16 February 2008

"The quality of travellers is better at the back end of the plane"

In The Weekend Australian former Queensland Premier Peter Beattie writes whimsically about his journey across the Pacific and the US in economy class.


I really didn't think it was that funny to be honest but I smiled politely as I desperately tried to force my carry-on luggage into the overhead bin above seat 50H in the bowels of economy class on the Brisbane to LA flight QF175.

"What no more first or business class?" chuckled a friendly Australian of Indian descent, who seemed far too pleased with himself. The woman next to him across the aisle was even more direct: "Why are you down here?" I thought that was self-evident so I just kept smiling like some deranged idiot until the last of my luggage was finally safely in place.

But as I sat down she wouldn't let it go, "Don't ex-premiers get first and business class travel for life?" she inquired. She was about my age and pleasant enough so I ever so politely explained that ex-premiers did not get free air travel for life, secretly wishing for the first time ever that we did. But since I was the fool who had banned such travel I was in no position to complain.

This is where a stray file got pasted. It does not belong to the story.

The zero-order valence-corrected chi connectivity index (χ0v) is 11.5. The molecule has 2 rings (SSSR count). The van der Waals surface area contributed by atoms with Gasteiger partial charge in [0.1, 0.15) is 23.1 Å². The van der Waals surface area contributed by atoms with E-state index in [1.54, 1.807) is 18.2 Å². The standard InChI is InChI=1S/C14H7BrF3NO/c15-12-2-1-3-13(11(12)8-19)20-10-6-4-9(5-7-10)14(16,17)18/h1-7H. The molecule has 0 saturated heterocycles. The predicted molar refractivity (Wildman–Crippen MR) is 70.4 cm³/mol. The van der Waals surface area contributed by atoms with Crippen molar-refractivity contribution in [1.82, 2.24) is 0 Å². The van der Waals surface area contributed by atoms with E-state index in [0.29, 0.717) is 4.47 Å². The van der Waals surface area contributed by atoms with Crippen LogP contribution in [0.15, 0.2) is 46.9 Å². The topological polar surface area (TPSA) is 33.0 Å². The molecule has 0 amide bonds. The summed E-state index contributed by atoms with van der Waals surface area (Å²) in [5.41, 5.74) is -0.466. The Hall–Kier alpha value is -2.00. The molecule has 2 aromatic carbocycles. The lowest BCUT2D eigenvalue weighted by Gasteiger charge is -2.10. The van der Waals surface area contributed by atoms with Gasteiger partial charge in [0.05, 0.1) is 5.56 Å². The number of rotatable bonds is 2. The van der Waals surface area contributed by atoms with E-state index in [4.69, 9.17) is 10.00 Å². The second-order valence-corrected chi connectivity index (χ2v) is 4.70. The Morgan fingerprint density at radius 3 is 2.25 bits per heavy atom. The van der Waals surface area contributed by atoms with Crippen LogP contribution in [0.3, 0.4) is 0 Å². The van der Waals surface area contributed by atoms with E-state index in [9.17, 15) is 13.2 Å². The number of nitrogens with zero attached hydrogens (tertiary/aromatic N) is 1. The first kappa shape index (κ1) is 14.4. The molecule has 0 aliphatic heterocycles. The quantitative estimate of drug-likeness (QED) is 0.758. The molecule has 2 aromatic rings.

"The quality of travellers is better at the back end of the plane," I stated bravely. They seemed particularly pleased with that idea and I was equally pleased they didn't ask when was the last time I travelled economy. The truth was it has been a little while since I travelled either out of the government jet or the pointy end of the plane and since their taxes had been paying for both the least I could do was to take their gentle Australian ribbing on the chin. So I did.

The pointy end of QF175 may have been full but there were plenty of spare seats where the "quality passengers" were. So my new travelling mates told me that as soon as we took off we should divide up the empty seats for maximum comfort. "We will end up with more room that those buggers in business class at a fraction of the cost," my new best mate said in his clear Australian-Indian accent. And he was right...

I must try to emulate Mr B and be more stoic about long distance flights; but it would be good to acquire the secret of how he managed to get a whole row of seats to himself on a Qantas trans-Pacific flight.

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